The The Effect of Delta-9-Tetrahydrocannabinol and Cannabidiol on Blood Flow

Main Article Content

Tameika Romayne James Charah Watson Dagogo Pepple

Abstract

Abstract


Background: This study is based on the premise that while consumption of cannabis has increased for medicinal and recreational purposes there has also been an increase in adverse events seemingly associated with cannabis usage.


Objective: This study was designed to investigate the effect of different concentrations of Delta-9-Tetrahydrocannabinol (THC) and Cannabidiol (CBD) separately and in combination on blood flow.


Method: Forty male Sprague-Dawley rats were randomly divided into eight groups consisting of five rats each. Six of the test groups received different concentrations of THC and CBD (1 and 2 mg/kg body weight) respectively, while the seventh group received an extract with a combination of THC and CBD (2 mg/kg body weight) in a one to one ratio. The control group received the vehicle only. Drugs were administered intraperitoneally on alternate days for five days. Blood flow readings were taken at 0, 15, 30, 45 & 60 minute intervals using the CODA non-invasive blood pressure system.


Results: The results indicate that blood flow decreased with increasing THC concentration and was significant (p < 0.05) at 45 minutes with 2 mg/kg dose. CBD caused an increase in blood flow with increasing concentrations and this was also significant (p < 0.05) at 45 minutes with 2 mg/kg dose. The extract however caused a non-significant decrease in blood flow.


Conclusion: The results suggest that THC and CBD have opposing effects on blood flow separately, but when used in combination THC seems to exert a greater effect on blood flow than CBD.

Article Details

How to Cite
JAMES, Tameika Romayne; WATSON, Charah; PEPPLE, Dagogo. The The Effect of Delta-9-Tetrahydrocannabinol and Cannabidiol on Blood Flow. Medical Research Archives, [S.l.], v. 9, n. 10, oct. 2021. ISSN 2375-1924. Available at: <https://esmed.org/MRA/mra/article/view/2541>. Date accessed: 28 nov. 2021. doi: https://doi.org/10.18103/mra.v9i10.2541.
Section
Research Articles

References

1. Hanuš LO, Meyer SM, Muñoz E, Taglialatela-Scafati O, Appendino G. Phytocannabinoids: a unified critical inventory. Natural product reports. 2016;33(12):1357-1392.
2. Bergamaschi MM, Queiroz RH, Zuardi AW, Crippa JA. Safety and side effects of cannabidiol, a Cannabis sativa constituent. Current drug safety. 2011;6(4):237-249.
3. Crime UNOoDa. World Drug Report 2019 (United Nations Publication, Sales No. E.19. X. 8). Report.
4. Singh A, Saluja S, Kumar A, et al. Cardiovascular Complications of Marijuana and Related Substances: A Review. Cardiology and Therapy. 2018;7(1):45-59.
5. Lafaye G, Karila L, Blecha L, Benyamina A. Cannabis, cannabinoids, and health. Dialogues Clin Neurosci. 2017;19(3):309-316.
6. Richter JS, Quenardelle V, Rouyer O, et al. A Systematic Review of the Complex Effects of Cannabinoids on Cerebral and Peripheral Circulation in Animal Models. Front Physiol. 2018;9:622-622.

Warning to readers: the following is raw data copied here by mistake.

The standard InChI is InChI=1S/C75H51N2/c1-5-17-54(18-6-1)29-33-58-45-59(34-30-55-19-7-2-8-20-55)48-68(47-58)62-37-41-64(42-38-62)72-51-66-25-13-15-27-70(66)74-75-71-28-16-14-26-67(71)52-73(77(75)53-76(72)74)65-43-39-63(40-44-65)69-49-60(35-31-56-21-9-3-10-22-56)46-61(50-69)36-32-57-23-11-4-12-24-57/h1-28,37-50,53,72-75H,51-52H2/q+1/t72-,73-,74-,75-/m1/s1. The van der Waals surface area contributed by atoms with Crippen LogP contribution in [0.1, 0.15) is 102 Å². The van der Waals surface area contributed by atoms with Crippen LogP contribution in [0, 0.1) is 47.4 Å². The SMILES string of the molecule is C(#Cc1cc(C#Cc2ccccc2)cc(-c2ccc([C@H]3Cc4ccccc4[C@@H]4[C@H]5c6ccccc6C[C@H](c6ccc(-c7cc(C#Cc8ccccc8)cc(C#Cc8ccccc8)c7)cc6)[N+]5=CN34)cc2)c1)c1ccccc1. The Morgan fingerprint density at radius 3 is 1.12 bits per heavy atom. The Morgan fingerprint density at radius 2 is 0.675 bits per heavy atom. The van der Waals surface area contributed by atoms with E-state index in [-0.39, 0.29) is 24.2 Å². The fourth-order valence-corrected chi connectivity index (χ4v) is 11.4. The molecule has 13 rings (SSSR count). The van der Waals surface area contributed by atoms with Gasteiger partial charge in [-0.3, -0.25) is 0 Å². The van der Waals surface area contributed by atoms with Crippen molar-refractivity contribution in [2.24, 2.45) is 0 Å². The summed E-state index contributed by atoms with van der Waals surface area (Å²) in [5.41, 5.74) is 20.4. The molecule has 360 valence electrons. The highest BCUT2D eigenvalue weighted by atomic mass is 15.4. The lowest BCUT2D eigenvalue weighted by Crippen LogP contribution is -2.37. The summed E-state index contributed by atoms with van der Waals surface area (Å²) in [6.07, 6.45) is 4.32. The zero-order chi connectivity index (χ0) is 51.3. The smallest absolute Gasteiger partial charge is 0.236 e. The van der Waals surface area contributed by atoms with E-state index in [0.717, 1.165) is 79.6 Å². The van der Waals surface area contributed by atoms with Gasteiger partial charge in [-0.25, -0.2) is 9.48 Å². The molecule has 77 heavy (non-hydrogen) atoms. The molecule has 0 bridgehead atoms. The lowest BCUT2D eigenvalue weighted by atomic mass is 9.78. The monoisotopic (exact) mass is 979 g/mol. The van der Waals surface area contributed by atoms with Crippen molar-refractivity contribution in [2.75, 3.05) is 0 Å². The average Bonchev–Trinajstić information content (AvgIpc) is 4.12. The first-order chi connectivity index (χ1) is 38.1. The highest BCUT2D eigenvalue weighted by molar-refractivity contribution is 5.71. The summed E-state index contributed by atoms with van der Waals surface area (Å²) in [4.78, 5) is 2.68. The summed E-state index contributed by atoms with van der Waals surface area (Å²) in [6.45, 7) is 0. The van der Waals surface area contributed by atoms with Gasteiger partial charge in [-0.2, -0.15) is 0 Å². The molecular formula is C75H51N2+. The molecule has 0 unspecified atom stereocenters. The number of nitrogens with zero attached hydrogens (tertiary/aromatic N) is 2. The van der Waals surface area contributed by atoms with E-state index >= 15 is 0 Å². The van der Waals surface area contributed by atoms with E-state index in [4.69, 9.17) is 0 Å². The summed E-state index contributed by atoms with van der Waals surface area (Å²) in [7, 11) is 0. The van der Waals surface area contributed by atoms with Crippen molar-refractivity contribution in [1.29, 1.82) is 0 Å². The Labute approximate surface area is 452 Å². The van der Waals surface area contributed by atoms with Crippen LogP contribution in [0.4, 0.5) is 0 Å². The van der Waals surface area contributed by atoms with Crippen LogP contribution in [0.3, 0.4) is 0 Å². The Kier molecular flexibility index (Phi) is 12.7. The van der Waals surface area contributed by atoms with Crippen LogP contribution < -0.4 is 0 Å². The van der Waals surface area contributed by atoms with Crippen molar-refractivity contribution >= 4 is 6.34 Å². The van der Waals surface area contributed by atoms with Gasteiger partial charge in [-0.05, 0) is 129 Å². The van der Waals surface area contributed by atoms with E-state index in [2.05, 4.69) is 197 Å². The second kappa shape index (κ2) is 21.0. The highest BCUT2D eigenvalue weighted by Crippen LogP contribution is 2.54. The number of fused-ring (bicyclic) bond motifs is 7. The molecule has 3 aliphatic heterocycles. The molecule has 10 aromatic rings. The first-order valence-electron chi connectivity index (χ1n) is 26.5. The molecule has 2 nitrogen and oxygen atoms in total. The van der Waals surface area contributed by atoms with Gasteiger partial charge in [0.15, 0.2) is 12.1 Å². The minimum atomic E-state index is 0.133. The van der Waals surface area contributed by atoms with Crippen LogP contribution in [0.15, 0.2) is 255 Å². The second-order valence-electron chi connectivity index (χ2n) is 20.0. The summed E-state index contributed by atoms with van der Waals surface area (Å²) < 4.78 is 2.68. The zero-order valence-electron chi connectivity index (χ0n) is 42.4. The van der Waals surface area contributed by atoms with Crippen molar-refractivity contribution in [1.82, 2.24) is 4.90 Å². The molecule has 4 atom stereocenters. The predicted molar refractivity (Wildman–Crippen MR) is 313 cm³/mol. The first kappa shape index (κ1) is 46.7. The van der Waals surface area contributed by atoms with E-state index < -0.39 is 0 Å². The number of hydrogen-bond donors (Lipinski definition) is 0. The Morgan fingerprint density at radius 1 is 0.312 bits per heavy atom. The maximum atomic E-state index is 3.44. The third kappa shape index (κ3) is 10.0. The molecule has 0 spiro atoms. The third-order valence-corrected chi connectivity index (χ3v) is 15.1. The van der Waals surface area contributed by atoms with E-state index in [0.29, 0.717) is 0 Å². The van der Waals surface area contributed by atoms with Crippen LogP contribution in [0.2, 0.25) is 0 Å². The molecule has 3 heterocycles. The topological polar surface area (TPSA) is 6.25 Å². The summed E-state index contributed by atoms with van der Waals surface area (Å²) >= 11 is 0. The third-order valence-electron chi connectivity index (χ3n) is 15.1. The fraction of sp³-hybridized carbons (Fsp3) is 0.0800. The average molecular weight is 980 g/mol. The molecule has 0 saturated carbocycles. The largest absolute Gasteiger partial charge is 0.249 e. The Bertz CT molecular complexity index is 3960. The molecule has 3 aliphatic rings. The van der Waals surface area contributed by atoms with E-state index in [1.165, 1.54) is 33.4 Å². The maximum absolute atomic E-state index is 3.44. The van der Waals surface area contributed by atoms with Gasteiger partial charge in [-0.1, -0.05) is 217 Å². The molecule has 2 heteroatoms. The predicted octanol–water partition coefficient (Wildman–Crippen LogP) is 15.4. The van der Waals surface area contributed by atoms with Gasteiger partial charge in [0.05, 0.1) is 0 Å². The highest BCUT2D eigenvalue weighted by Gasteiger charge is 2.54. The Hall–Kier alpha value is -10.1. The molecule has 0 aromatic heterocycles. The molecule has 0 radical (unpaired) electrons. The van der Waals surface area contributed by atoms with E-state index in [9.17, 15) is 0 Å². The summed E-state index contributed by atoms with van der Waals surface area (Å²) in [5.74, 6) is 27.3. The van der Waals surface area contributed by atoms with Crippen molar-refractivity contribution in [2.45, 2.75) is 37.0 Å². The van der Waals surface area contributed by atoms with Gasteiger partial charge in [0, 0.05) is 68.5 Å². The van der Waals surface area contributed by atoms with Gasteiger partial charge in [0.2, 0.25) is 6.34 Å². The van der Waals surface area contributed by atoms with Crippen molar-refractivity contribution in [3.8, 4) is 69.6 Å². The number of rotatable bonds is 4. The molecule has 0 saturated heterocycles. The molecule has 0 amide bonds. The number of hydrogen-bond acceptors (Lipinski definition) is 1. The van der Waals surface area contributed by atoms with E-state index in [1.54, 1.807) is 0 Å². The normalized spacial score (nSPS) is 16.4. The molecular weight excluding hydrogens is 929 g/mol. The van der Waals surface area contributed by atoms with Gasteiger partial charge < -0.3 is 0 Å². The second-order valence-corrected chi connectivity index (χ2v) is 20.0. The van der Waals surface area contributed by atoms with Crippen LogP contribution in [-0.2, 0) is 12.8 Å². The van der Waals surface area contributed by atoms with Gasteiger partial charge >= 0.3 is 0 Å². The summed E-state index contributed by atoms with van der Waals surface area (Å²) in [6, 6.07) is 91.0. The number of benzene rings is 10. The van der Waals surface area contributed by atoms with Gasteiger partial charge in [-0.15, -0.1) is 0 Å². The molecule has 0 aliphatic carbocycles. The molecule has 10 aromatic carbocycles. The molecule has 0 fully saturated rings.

7. Watson SJ, Benson JA, Jr, Joy JE. Marijuana and Medicine: Assessing the Science Base: A Summary of the 1999 Institute of Medicine Report. Archives of General Psychiatry. 2000;57(6):547-552.
8. Nair AB, Jacob S. A simple practice guide for dose conversion between animals and human. J Basic Clin Pharm. 2016;7(2):27-31.
9. Subramaniam VN, Menezes AR, DeSchutter A, Lavie CJ. The Cardiovascular Effects of Marijuana: Are the Potential Adverse Effects Worth the High? Missouri Medicine. 2019;116(2):146.
10. Stanley CP, Hind WH, O'Sullivan SE. Is the cardiovascular system a therapeutic target for cannabidiol? British Journal of Clinical Pharmacology. 2013;75(2):313-322.
11. Jadoon KA, Tan GD, O'Sullivan SE. A single dose of cannabidiol reduces blood pressure in healthy volunteers in a randomized crossover study. JCI Insight. 2017;2(12):e93760.
12. Sultan SR, Millar SA, England TJ, O'Sullivan SE. A Systematic Review and Meta-Analysis of the Haemodynamic Effects of Cannabidiol. Frontiers in Pharmacology. 2017;8(81).
13. Wolff V, Armspach J-P, Lauer V, et al. Cannabis-related Stroke Myth or Reality? Stroke. 2013:558-563.
14. Grotenhermen F. Clinical Pharmacodynamics of Cannabinoids. Journal of Cannabis Therapeutics. 2004:29-78.
15. Hložek T, Uttl L, Kadeřábek L, et al. Pharmacokinetic and behavioural profile of THC, CBD, and THC+CBD combination after pulmonary, oral, and subcutaneous administration in rats and confirmation of conversion in vivo of CBD to THC. European neuropsychopharmacology : the journal of the European College of Neuropsychopharmacology. 2017;27(12):1223-1237.
16. Grotenhermen F. Pharmacokinetics and Pharmacodynamics of Cannabinoids. Clinical Pharmacokinetics. 2003;42(4):327-360.
17. Turner PV, Brabb T, Pekow C, Vasbinder MA. Administration of substances to laboratory animals: routes of administration and factors to consider. J Am Assoc Lab Anim Sci. 2011;50(5):600-613.
18. Liu J, Gao B, Mirshahi F, et al. Functional CB1 cannabinoid receptors in human vascular endothelial cells. Biochem J. 2000;346 Pt 3:835-840.
19. Latif Z, Garg N. The Impact of Marijuana on the Cardiovascular System: A Review of the Most Common Cardiovascular Events Associated with Marijuana Use. J Clin Med. 2020;9(6):1925.